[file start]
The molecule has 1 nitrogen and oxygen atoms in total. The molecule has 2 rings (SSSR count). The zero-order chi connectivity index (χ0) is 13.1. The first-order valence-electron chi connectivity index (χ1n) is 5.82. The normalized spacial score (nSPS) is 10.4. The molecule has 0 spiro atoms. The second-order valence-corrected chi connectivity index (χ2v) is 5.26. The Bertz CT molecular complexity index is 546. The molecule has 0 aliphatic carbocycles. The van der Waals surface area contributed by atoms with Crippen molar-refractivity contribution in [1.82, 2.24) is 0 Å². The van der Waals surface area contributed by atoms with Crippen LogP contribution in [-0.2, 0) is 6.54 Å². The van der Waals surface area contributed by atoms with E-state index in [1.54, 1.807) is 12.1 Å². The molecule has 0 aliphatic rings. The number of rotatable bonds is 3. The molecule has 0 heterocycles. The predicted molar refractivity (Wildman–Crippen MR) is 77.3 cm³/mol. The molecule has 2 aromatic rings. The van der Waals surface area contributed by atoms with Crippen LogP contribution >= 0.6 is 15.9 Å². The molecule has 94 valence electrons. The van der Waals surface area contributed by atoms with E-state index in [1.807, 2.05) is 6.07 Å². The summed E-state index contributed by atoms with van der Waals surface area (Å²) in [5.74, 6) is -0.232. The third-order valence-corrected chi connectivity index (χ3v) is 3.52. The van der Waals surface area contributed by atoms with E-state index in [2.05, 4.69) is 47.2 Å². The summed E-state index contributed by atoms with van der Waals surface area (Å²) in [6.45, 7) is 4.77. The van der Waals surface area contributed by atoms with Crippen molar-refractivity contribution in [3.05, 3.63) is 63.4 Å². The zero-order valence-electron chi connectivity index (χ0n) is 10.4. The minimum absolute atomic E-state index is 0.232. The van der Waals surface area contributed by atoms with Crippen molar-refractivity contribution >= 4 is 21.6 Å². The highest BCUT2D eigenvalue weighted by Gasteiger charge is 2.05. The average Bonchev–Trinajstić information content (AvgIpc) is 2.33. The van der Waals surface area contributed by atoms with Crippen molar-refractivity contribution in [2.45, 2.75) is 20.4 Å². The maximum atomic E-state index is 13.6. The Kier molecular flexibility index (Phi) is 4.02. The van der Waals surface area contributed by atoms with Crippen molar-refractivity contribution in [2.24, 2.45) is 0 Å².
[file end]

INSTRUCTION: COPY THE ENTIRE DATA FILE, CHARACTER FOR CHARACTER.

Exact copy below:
The molecule has 1 nitrogen and oxygen atoms in total. The molecule has 2 rings (SSSR count). The zero-order chi connectivity index (χ0) is 13.1. The first-order valence-electron chi connectivity index (χ1n) is 5.82. The normalized spacial score (nSPS) is 10.4. The molecule has 0 spiro atoms. The second-order valence-corrected chi connectivity index (χ2v) is 5.26. The Bertz CT molecular complexity index is 546. The molecule has 0 aliphatic carbocycles. The van der Waals surface area contributed by atoms with Crippen molar-refractivity contribution in [1.82, 2.24) is 0 Å². The van der Waals surface area contributed by atoms with Crippen LogP contribution in [-0.2, 0) is 6.54 Å². The van der Waals surface area contributed by atoms with E-state index in [1.54, 1.807) is 12.1 Å². The molecule has 0 aliphatic rings. The number of rotatable bonds is 3. The molecule has 0 heterocycles. The predicted molar refractivity (Wildman–Crippen MR) is 77.3 cm³/mol. The molecule has 2 aromatic rings. The van der Waals surface area contributed by atoms with Crippen LogP contribution >= 0.6 is 15.9 Å². The molecule has 94 valence electrons. The van der Waals surface area contributed by atoms with E-state index in [1.807, 2.05) is 6.07 Å². The summed E-state index contributed by atoms with van der Waals surface area (Å²) in [5.74, 6) is -0.232. The third-order valence-corrected chi connectivity index (χ3v) is 3.52. The van der Waals surface area contributed by atoms with E-state index in [2.05, 4.69) is 47.2 Å². The summed E-state index contributed by atoms with van der Waals surface area (Å²) in [6.45, 7) is 4.77. The van der Waals surface area contributed by atoms with Crippen molar-refractivity contribution in [3.05, 3.63) is 63.4 Å². The zero-order valence-electron chi connectivity index (χ0n) is 10.4. The minimum absolute atomic E-state index is 0.232. The van der Waals surface area contributed by atoms with Crippen molar-refractivity contribution >= 4 is 21.6 Å². The highest BCUT2D eigenvalue weighted by Gasteiger charge is 2.05. The average Bonchev–Trinajstić information content (AvgIpc) is 2.33. The van der Waals surface area contributed by atoms with Crippen molar-refractivity contribution in [2.45, 2.75) is 20.4 Å². The maximum atomic E-state index is 13.6. The Kier molecular flexibility index (Phi) is 4.02. The van der Waals surface area contributed by atoms with Crippen molar-refractivity contribution in [2.24, 2.45) is 0 Å².